“PayPal operates in countries including Saudi Arabia, Nigeria, and Yemen, for Pete’s sake. Just last month PayPal announced they would be expanding in Cuba, a country in which homosexuals and transgender people have been imprisoned, tortured, and executed,” he wrote. “And under the current law that they are so strongly protesting, PayPal could have chosen their own corporate bathroom policies.”
Maia Dery is a photographer who teaches her craft as an art instructor at Guilford College in Greensboro, North Carolina, and she feels the politicians in her state who stand by House Bill 2, aka “the bathroom bill,” could learn a thing or two from talking to someone who isn’t in politics. She’s looking at Gov. Pat McCrory, in particular.
“It might not do him any harm to spend some time in civil discourse with people who disagree with him, because that is completely lacking at the state level and at the national level as far as I can tell,” the 50-year-old said. McCrory could benefit from a “10-day backpacking trip with people who disagree with him, not a party conversation. I’m talking about an immersive experience,” said the surfer and blogger who enjoys leading photo expeditions to capture images around the Tar Heel State.
H.B. 2, she said, while problematic, especially for the economy and tourism, is only a symptom of a bigger issue: biased redistricting efforts that favor the conservative majority and dilute the voices of progressive voters on issues, which is “how we got this Legislature. That’s how we got H.B. 2. That’s how we got voter ID laws and restrictions on early voting.”
More than a repeal of H.B. 2, she’d like to see efforts to bridge what she calls “a pretty intransigent cultural divide.” In short, she said, “What we really need is sensible voting districts with diversity in all of them that allows us to have a vigorous debate at every level.”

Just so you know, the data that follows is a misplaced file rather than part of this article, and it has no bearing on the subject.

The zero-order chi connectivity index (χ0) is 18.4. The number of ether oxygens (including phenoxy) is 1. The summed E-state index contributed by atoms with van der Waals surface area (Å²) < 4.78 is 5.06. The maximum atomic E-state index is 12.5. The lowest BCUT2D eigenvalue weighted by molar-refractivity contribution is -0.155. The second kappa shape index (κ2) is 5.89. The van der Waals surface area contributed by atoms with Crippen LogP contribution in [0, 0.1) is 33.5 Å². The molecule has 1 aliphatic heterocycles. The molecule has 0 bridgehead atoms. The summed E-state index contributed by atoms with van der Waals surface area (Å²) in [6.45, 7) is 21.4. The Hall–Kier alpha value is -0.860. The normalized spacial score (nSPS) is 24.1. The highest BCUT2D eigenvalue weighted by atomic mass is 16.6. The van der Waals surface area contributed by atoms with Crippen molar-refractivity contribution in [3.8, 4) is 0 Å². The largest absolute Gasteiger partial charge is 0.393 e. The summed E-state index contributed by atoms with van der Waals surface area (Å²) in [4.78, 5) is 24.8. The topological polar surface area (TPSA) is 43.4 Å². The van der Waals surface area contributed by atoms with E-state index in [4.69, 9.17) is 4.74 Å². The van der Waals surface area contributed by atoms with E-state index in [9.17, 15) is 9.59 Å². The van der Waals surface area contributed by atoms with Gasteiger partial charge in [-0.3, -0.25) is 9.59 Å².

Jeromie Jones, 30, experienced discrimination firsthand when he was preparing to wed his now-husband and tried to rent a wedding venue. Jones is African-American, as was the venue owner, who told him, “We don’t serve your kind here.” It was already hard being a black man in Mississippi, he said. But gay and black? Sheesh.
The owner of Cakes by Kake King in Pearl, Mississippi, Jones was born and raised in Mississippi, and as a Christian, he never understood how people wondered aloud how he could reconcile loving God and being gay. But now, with what some observers call “one of the worst” religious freedom bills in the country set to take effect in July, he is downright ashamed of the place where he grew up. He now feels like a second-class citizen and worries that instances of discrimination will increase.
“I am absolutely outraged, especially being a black homosexual male. … I’m considering moving my shop to Texas,” he told CNN. “It’s going to be more blatant than ever because now they have religion to justify it. The state has made it OK.”
“It feels like I’m leaving behind something that I worked so hard for. It took me nine months to open, and I feel like I birthed this,” he said from his shop. “And now I have an opportunity to share it with my husband and our kids one day, and we have to pretty much pick up and move everything because I don’t feel like that we’re ever going to be appreciated here for who we are. We’re never going to be looked at as equal.”
Jackqulin Buchanan’s mother taught her to sew, a skill that has been passed down in her family from generation to generation. She now owns Seam-ing-ly Perfect Alterations Boutique in Jackson, Mississippi, where she specializes in sewing formal wear, namely for weddings and proms. She considers her Christianity an integral part of her business and says, “I don’t compromise my faith or my belief in any way.”